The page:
Modelling Energy Demand and Household Welfare Using Micro-Data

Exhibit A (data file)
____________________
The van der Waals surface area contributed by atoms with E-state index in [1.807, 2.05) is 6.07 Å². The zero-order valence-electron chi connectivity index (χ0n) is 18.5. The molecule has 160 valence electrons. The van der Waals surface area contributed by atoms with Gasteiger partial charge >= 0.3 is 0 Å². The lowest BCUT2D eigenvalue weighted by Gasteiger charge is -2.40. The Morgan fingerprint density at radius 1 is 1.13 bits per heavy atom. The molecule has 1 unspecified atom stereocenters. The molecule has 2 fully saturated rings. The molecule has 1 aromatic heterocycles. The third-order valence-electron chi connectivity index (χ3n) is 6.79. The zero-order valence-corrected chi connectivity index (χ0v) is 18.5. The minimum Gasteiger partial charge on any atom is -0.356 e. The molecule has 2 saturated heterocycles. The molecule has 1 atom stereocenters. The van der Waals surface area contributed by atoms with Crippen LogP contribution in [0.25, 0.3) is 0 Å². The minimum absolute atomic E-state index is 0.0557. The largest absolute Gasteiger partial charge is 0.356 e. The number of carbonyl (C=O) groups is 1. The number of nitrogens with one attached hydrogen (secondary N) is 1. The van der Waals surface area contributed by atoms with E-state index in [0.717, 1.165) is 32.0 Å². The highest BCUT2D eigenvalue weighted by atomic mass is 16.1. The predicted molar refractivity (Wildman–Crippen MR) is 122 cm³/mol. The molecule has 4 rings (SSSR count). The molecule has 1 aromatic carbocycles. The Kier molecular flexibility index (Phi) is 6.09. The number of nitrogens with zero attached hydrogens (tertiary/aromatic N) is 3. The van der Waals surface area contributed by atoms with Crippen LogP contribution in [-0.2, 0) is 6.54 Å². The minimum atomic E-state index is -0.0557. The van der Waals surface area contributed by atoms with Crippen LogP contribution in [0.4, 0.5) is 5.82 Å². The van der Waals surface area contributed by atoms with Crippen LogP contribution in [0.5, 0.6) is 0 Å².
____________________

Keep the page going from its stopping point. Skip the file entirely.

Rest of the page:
The paper is concerned with the empirical modelling of domestic demand for energy in the United Kingdom at the level of the individual household (most previous British work has used aggregate time-series data). The paper develops a two-stage budgeting model of the household's demand for energy conditional on its ownership of durables. Preferences at both stages of the budgeting process are determined implicitly by the cost functions we specify, the almost Ideal form at the first and the Gorman Polar form at the second stage. At the second stage the household is assumed to allocate its expenditure among gas, electricity and a composite good, "other fuels". This composite good is subject to such large measurement errors in the data set concerned that it is treated as an unobserved variable. Some simplifying assumptions lead to linear estimating equations for gas and electricity consumption and it is shown how the model's structural parameters, i.e. those of household preferences, can be identified for use in the calculation of welfare gains and losses from price changes. The model is estimated using a sample of over 50,000 households drawn from the annual Family Expenditure Survey (FES) for the years 1972-83. This data has not been fully exploited in the analysis of energy demand to date. Unrestricted reduced-form estimates are presented and the diversity of implied price and income elasticities is emphasized. Both gas and electricity are found to be inferior goods (conditional on durable ownership) for over half the sample.
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